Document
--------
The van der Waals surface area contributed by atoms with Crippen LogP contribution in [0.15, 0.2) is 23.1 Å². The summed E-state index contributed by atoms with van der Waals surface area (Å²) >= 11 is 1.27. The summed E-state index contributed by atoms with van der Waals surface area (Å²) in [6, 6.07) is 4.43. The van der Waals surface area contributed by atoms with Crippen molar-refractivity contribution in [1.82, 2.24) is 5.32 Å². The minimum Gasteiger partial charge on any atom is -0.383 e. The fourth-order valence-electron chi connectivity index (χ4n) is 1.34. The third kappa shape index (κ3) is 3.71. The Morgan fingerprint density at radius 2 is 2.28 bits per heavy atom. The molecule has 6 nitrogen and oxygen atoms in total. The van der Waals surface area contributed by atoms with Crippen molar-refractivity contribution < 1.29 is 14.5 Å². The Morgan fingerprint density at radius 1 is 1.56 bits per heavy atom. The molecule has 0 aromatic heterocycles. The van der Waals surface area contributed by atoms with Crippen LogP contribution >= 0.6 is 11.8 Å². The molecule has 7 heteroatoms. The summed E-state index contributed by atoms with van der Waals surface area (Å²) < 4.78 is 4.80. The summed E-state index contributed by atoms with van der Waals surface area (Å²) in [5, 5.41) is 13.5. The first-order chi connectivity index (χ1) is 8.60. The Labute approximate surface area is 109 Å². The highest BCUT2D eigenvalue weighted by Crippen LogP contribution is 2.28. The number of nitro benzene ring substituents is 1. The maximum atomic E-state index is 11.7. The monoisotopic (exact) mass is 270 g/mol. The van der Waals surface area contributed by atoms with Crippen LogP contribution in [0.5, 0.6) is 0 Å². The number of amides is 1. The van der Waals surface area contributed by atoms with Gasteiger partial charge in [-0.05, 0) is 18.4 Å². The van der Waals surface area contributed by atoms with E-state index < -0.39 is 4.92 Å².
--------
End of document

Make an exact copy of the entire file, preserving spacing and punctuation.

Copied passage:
The van der Waals surface area contributed by atoms with Crippen LogP contribution in [0.15, 0.2) is 23.1 Å². The summed E-state index contributed by atoms with van der Waals surface area (Å²) >= 11 is 1.27. The summed E-state index contributed by atoms with van der Waals surface area (Å²) in [6, 6.07) is 4.43. The van der Waals surface area contributed by atoms with Crippen molar-refractivity contribution in [1.82, 2.24) is 5.32 Å². The minimum Gasteiger partial charge on any atom is -0.383 e. The fourth-order valence-electron chi connectivity index (χ4n) is 1.34. The third kappa shape index (κ3) is 3.71. The Morgan fingerprint density at radius 2 is 2.28 bits per heavy atom. The molecule has 6 nitrogen and oxygen atoms in total. The van der Waals surface area contributed by atoms with Crippen molar-refractivity contribution < 1.29 is 14.5 Å². The Morgan fingerprint density at radius 1 is 1.56 bits per heavy atom. The molecule has 0 aromatic heterocycles. The van der Waals surface area contributed by atoms with Crippen LogP contribution >= 0.6 is 11.8 Å². The molecule has 7 heteroatoms. The summed E-state index contributed by atoms with van der Waals surface area (Å²) < 4.78 is 4.80. The summed E-state index contributed by atoms with van der Waals surface area (Å²) in [5, 5.41) is 13.5. The first-order chi connectivity index (χ1) is 8.60. The Labute approximate surface area is 109 Å². The highest BCUT2D eigenvalue weighted by Crippen LogP contribution is 2.28. The number of nitro benzene ring substituents is 1. The maximum atomic E-state index is 11.7. The monoisotopic (exact) mass is 270 g/mol. The van der Waals surface area contributed by atoms with Crippen LogP contribution in [0.5, 0.6) is 0 Å². The number of amides is 1. The van der Waals surface area contributed by atoms with Gasteiger partial charge in [-0.05, 0) is 18.4 Å². The van der Waals surface area contributed by atoms with E-state index < -0.39 is 4.92 Å².